The Lost Files of Sherlock Holmes - Case of the Serrated Scalpel

Posted by Martin Dietz.
First posted on 23 July 1998. Last updated on 26 October 2012.
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The Lost Files of Sherlock Holmes - Case of the Serrated Scalpel
An adventure from The Lost Files of Sherlock Holmes begins!
The Lost Files of Sherlock Holmes - Case of the Serrated Scalpel
Moving the mouse over the carcass highlights the Look button.
The Lost Files of Sherlock Holmes - Case of the Serrated Scalpel
Sherlock's home has a distinctly British taste.
The Lost Files of Sherlock Holmes - Case of the Serrated Scalpel
Sherlock talks to the flower girl to gather more clues.

Have you ever dreamed of solving a crime like the Master of Deduction Sherlock Holmes? Here is your opportunity to do so in an original murder mystery adventure developed by Mythos Software. Although the characters Sherlock Holmes and John H Watson are created by Sir Arthur Conan Doyle, the story depicted in this game is not based on his work. Despite this, such creative adaptation of one of the world's most famous fictional detective should offer plenty of intriguing mysteries to fans who yearn for a trial of deductive reasoning. In the first game of the series, The Lost Files of Sherlock Holmes - Case of the Serrated Scalpel, you control the master detective in the investigation of a murder in the old Victorian London.

The story begins after the intro at Sherlock's apartment. He gets a letter from Scotland Yard. It seems that Inspector Lestrade has found a new victim to what he thinks to be another Jack the Ripper murder. He now wants Sherlock to please his ego by calling the master detective to the crime scene. As Sherlock, you arrive at the crime and discover that the victim is an actress at the Regency Theater named Sarah Carroway. After a brief investigation of the body, you find several clues to show this cannot be a Ripper murder. Inspector Lestrade, as arrogant as in Doyle's original stories, wants to close the case soon and is not really interested in your theory. So it is up to you to solve the mystery. During your investigation you learn that this is no usual murder but part of a conspiracy to keep a mother from her child who is raised by members of the highest social class of England.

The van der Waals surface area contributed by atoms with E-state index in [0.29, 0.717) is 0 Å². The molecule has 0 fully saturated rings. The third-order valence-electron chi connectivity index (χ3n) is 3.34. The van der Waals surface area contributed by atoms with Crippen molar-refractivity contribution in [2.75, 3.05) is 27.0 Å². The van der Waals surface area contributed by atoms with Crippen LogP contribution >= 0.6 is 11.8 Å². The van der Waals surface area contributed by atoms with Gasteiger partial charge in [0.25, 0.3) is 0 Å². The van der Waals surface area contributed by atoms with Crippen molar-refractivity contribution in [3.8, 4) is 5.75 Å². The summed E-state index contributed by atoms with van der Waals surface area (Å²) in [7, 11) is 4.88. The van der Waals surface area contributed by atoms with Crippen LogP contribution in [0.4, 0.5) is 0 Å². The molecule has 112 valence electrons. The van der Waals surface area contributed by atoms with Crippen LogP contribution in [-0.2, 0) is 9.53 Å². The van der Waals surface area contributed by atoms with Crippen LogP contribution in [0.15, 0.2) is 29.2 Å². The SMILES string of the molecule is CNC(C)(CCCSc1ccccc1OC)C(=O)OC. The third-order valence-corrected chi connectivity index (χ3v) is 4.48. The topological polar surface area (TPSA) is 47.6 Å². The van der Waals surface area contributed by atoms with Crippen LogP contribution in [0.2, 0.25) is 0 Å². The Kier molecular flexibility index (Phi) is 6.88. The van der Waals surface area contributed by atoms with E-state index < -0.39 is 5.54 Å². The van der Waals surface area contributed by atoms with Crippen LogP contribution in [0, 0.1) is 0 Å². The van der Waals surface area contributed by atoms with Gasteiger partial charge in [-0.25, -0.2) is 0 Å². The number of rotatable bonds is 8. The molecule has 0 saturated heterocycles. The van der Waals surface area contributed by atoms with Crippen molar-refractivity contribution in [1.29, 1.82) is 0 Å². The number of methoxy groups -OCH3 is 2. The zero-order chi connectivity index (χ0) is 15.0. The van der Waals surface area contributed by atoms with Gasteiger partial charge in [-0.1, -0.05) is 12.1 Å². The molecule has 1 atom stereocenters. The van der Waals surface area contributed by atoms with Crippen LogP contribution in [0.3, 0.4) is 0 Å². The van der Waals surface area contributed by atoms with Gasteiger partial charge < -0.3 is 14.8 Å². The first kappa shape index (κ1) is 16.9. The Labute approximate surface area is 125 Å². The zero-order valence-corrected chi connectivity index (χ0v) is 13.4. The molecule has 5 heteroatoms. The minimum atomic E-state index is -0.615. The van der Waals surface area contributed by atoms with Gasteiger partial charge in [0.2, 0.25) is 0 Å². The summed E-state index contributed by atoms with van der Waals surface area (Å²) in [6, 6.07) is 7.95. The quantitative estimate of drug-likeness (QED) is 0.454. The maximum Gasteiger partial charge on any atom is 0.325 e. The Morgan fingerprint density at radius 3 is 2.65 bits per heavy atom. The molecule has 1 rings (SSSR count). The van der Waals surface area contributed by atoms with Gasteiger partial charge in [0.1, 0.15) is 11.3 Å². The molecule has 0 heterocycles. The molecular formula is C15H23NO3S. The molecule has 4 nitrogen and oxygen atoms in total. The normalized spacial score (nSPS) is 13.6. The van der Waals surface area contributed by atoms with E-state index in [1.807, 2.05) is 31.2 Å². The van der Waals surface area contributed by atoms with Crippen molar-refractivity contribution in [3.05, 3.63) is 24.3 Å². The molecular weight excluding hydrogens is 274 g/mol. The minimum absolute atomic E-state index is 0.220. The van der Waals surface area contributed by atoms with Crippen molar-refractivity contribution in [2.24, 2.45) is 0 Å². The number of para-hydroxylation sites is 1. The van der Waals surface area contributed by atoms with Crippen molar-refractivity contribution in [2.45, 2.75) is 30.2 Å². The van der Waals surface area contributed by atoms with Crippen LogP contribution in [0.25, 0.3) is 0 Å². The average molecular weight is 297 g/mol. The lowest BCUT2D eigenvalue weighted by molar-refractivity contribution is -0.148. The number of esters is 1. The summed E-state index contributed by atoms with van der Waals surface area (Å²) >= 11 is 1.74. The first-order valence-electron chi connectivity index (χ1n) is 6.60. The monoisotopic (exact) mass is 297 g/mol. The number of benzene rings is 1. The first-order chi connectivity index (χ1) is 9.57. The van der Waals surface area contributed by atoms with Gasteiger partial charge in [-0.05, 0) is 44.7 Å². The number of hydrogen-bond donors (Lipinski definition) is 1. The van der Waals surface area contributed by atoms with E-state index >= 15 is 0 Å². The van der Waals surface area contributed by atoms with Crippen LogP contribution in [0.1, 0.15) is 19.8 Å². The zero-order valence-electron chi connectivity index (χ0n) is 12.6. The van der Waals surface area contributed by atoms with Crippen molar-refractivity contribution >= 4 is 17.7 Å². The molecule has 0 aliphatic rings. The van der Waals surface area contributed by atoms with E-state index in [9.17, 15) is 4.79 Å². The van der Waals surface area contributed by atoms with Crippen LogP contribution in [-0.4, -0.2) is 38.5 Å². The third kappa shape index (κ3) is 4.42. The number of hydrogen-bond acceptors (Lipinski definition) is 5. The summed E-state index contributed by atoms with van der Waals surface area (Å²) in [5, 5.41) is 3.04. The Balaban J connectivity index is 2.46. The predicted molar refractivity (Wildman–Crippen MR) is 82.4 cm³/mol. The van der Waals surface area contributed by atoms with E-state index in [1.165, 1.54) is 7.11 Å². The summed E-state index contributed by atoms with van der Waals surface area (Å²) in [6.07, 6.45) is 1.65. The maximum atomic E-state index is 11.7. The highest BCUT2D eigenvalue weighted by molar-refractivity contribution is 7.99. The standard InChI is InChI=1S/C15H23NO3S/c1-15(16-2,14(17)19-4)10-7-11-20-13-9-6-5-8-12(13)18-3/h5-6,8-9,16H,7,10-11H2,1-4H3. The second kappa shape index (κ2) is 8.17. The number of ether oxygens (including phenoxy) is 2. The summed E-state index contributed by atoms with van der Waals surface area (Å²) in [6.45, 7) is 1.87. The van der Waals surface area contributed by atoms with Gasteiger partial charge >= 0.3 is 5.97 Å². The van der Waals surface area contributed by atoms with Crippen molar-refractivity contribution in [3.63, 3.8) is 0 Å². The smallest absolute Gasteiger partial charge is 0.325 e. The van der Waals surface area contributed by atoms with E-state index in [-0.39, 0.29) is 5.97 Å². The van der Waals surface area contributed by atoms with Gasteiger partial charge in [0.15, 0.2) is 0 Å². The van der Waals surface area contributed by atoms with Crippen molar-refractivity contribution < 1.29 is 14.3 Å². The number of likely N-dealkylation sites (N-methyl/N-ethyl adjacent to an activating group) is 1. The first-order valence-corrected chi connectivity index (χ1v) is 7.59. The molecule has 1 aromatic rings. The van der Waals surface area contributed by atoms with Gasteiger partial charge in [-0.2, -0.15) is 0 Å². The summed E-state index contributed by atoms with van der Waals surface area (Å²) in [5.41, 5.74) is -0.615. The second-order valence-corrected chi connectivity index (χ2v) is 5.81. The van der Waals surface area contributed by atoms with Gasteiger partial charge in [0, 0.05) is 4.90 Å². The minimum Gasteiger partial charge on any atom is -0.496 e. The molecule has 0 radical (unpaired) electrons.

The game is written for DOS. I have tried to play it under Windows 95 without much trouble. The game is originally released only in Floppy Disk version. It has a very easy installation tool which lets you choose between a small installation (15 MB, uncompressing at runtime) or a large installation (30 MB, uncompressed when installed and runs faster). All the old Victorian London backdrops, including 50 authentic locations, are drawn in full 256 color VGA graphics. There is some background music, but if you stay in one location too long this music often degenerates to a single tone. Sound effects are present in a lot of situations but not everywhere. Spoken text dialogs are present in the intro and some of the cut scenes. A CD-ROM version is also available.